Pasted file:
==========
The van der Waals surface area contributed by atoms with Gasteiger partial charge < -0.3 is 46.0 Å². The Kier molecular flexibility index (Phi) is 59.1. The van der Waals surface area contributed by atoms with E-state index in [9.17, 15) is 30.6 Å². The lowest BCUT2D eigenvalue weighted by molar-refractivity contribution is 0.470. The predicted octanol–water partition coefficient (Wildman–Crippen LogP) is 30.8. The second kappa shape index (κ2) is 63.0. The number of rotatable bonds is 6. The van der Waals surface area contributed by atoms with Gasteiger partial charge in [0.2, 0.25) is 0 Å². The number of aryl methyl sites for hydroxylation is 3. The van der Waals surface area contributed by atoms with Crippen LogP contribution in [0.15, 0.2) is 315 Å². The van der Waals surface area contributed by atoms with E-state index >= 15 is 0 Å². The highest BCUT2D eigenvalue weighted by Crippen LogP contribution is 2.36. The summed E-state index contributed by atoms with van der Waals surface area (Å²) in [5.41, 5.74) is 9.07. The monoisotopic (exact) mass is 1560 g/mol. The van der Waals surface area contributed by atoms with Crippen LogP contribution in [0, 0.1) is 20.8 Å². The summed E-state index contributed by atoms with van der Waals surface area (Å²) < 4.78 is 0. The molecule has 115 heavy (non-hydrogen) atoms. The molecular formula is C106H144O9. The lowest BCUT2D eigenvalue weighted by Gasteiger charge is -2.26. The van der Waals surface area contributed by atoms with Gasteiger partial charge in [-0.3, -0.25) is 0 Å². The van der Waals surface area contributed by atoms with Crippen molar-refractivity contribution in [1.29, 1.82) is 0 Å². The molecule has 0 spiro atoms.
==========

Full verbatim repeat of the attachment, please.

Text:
The van der Waals surface area contributed by atoms with Gasteiger partial charge < -0.3 is 46.0 Å². The Kier molecular flexibility index (Phi) is 59.1. The van der Waals surface area contributed by atoms with E-state index in [9.17, 15) is 30.6 Å². The lowest BCUT2D eigenvalue weighted by molar-refractivity contribution is 0.470. The predicted octanol–water partition coefficient (Wildman–Crippen LogP) is 30.8. The second kappa shape index (κ2) is 63.0. The number of rotatable bonds is 6. The van der Waals surface area contributed by atoms with Gasteiger partial charge in [0.2, 0.25) is 0 Å². The number of aryl methyl sites for hydroxylation is 3. The van der Waals surface area contributed by atoms with Crippen LogP contribution in [0.15, 0.2) is 315 Å². The van der Waals surface area contributed by atoms with E-state index >= 15 is 0 Å². The highest BCUT2D eigenvalue weighted by Crippen LogP contribution is 2.36. The summed E-state index contributed by atoms with van der Waals surface area (Å²) in [5.41, 5.74) is 9.07. The monoisotopic (exact) mass is 1560 g/mol. The van der Waals surface area contributed by atoms with Crippen LogP contribution in [0, 0.1) is 20.8 Å². The summed E-state index contributed by atoms with van der Waals surface area (Å²) < 4.78 is 0. The molecule has 115 heavy (non-hydrogen) atoms. The molecular formula is C106H144O9. The lowest BCUT2D eigenvalue weighted by Gasteiger charge is -2.26. The van der Waals surface area contributed by atoms with Gasteiger partial charge in [-0.3, -0.25) is 0 Å². The van der Waals surface area contributed by atoms with Crippen molar-refractivity contribution in [1.29, 1.82) is 0 Å². The molecule has 0 spiro atoms.